Streamlined to a single act, Roundabout’s new off-Broadway production of 1970s Broadway musical The Robber Bridegroom is 90 effervescent minutes of unabashed fun.
Along with his ingenious work on 2012 Broadway success Peter and the Starcatcher, director Alex Timbers proves himself the go-to director for wildly creative, highly energetic theatre. Sight and sound gags abound, and although their execution is entertaining in its own right, all of the effects are there to serve and propel the story. Choreographer Connor Gallagher adds to the madcap action, but this is clearly Timbers’ show.
The tone is set in advance with music and lights giving a festive feel in the auditorium before curtain. Soon, a troupe of actors and musicians bound down the aisle ready to tell their story.
Playing various banjos, mandolins and guitars, the merry band of five musicians remains in sight for the whole show, impressively playing the whole score with little or no sheet music. The energy and involvement of the musicians is significant contributor to the success of the bluegrass score.
While the nine actors work as an integrated ensemble, Steven Pasquale, who broke countless hearts on Broadway two years ago, is the star attraction and he does not disappoint. Pasquale deftly conveys the “two faces” of brigand Jamie Lockhart, balancing the menacing side of the Robin Hood-like robber with his far more romantic bridegroom side. Pasquale not only sings with a sooth, smoldering tone, but also has an effortless delivery that only further enhance his magnetic charisma.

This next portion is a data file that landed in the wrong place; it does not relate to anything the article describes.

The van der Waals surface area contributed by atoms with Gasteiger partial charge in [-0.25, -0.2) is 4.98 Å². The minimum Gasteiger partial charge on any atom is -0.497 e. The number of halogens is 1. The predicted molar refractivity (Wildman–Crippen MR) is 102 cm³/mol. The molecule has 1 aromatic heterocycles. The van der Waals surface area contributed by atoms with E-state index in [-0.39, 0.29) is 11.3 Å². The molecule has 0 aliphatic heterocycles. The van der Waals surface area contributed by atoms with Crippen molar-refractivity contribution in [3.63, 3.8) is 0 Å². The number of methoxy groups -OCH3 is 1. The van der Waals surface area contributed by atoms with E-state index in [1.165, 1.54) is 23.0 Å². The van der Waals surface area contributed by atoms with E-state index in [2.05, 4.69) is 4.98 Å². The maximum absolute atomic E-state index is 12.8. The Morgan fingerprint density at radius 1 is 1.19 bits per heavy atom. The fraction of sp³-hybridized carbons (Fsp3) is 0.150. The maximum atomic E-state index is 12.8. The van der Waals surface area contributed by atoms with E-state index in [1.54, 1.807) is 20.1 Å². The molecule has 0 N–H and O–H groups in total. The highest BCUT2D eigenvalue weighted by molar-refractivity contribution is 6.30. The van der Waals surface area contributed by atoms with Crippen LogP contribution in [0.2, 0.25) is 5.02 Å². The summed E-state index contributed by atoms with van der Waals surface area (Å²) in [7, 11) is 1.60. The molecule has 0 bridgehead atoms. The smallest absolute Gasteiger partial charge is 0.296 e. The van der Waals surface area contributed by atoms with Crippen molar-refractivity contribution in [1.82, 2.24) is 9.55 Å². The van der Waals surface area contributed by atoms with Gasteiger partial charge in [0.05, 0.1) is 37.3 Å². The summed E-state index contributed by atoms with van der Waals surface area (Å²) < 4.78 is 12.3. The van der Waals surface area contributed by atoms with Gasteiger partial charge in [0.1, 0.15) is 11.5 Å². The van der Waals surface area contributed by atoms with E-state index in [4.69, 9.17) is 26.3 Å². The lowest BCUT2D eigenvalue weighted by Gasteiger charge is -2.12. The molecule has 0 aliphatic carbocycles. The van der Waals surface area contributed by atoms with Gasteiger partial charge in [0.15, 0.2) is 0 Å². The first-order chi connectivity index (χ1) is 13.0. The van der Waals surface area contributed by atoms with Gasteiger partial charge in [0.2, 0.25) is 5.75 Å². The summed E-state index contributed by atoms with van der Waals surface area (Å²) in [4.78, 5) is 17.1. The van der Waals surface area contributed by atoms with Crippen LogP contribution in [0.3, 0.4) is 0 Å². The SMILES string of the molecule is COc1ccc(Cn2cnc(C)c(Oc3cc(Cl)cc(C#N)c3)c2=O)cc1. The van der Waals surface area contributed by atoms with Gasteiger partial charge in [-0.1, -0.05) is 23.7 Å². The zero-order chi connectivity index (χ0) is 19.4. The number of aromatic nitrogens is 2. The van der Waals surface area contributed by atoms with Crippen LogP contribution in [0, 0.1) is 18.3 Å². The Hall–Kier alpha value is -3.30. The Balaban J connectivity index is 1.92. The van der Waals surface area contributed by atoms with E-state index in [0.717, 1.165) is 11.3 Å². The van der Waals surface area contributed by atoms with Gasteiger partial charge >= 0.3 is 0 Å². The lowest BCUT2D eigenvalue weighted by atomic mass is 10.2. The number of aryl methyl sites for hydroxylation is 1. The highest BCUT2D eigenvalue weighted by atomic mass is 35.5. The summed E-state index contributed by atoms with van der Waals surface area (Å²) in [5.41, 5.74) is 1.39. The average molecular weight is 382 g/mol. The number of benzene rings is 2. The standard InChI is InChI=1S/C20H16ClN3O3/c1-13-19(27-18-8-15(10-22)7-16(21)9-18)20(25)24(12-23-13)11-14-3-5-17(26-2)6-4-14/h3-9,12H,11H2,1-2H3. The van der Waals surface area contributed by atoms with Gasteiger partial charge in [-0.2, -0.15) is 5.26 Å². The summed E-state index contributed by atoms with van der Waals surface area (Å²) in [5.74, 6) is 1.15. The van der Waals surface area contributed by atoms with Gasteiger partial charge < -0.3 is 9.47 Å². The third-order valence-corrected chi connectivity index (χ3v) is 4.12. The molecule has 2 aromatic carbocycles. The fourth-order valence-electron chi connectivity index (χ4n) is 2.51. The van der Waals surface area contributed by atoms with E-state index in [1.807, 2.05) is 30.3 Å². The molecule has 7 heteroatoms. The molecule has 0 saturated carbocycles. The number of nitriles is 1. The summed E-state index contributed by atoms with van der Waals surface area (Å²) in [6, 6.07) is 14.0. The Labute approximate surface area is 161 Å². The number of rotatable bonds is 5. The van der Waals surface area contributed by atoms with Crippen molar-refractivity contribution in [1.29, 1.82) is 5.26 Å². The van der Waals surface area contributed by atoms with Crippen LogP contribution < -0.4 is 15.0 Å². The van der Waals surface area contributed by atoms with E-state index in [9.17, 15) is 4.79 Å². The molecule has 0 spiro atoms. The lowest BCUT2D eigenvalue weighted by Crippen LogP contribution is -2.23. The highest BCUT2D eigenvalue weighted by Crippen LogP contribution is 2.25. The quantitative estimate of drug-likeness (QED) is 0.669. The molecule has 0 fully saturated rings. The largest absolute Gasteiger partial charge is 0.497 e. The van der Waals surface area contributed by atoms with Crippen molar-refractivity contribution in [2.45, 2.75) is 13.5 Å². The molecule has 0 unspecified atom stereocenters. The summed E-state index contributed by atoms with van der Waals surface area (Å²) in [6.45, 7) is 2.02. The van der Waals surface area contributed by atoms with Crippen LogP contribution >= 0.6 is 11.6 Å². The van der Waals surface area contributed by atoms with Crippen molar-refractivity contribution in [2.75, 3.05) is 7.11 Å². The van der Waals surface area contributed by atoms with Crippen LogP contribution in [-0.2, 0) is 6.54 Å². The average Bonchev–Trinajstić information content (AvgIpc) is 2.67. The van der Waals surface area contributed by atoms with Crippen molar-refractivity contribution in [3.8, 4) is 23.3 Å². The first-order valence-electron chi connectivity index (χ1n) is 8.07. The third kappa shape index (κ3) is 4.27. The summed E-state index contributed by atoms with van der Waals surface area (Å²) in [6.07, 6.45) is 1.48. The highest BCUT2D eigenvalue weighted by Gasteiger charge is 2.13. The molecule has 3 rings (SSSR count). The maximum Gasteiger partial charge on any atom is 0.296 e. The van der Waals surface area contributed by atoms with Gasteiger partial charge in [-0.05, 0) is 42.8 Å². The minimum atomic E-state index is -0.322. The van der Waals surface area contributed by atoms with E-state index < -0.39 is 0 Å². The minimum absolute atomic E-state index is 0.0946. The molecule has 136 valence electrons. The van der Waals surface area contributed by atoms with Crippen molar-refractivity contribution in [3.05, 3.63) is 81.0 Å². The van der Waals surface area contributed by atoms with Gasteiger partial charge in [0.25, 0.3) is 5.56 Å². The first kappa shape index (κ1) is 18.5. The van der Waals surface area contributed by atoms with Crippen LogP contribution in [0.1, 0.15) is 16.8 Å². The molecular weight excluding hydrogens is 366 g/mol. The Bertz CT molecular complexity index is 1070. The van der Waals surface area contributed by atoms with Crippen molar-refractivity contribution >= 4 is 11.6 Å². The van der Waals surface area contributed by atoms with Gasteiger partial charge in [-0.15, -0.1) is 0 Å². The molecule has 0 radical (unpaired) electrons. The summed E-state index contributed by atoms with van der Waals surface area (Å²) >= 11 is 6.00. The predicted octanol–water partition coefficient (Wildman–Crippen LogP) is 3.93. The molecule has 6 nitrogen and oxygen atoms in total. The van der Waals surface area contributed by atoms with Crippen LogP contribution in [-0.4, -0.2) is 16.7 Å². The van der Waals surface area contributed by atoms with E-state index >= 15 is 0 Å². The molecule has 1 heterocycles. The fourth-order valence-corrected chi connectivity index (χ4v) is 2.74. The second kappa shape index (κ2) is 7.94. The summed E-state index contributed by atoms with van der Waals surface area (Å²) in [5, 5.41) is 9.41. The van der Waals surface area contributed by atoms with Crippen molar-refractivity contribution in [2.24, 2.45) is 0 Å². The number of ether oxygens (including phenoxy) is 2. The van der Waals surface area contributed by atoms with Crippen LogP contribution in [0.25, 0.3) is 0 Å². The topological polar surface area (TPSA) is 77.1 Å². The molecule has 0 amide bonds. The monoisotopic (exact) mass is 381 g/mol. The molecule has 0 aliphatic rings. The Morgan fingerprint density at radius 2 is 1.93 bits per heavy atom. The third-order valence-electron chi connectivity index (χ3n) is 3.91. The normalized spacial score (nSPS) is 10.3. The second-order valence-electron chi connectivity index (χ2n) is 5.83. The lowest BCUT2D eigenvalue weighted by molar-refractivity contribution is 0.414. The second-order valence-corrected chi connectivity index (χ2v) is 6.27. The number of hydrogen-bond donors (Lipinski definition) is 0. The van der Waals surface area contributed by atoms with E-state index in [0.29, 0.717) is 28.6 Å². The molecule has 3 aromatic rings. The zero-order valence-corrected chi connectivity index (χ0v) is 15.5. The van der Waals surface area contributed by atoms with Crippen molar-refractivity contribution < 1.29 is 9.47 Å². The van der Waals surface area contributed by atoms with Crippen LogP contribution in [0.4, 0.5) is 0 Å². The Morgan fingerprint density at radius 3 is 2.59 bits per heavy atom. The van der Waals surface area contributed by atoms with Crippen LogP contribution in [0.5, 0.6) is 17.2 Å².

With the original fairy tale setting updated to Mississippi, the cast plays a range of southern fried characters which are, mostly, as ugly as they are stupid. The central angle of the story is the dual romances between the same pair. Lockhart meets fair Rosamund in the woods and they fall in love. Meanwhile in her wealthy father’s home, they each disguise themselves as they pine, in ignorance, for their sexier counterparts in the woods.
Ahna O’Reilly is as plucky as she is pretty as Rosamund scoring laughs with the contrast between the character’s hearty passion and her guileless naiveté.
In a performance that would have exhausted Nathan Lane in his prime, Leslie Kritzer chews up and spits out all the scenery in sight as her bloodthirsty character Salome pursues her bloodthirsty self-interests with relentless, malevolent glee.
The racy content and devilish pace make The Robber Bridegroom an all too rare adult treat.
The Robber Bridegroom was reviewed 3pm Sunday 27 March 2016 at Laura Pels Theatre, NY where it plays until 29 May 2016.
Photos: Joan Marcus
Categories: Broadway, Music Theatre, Reviews
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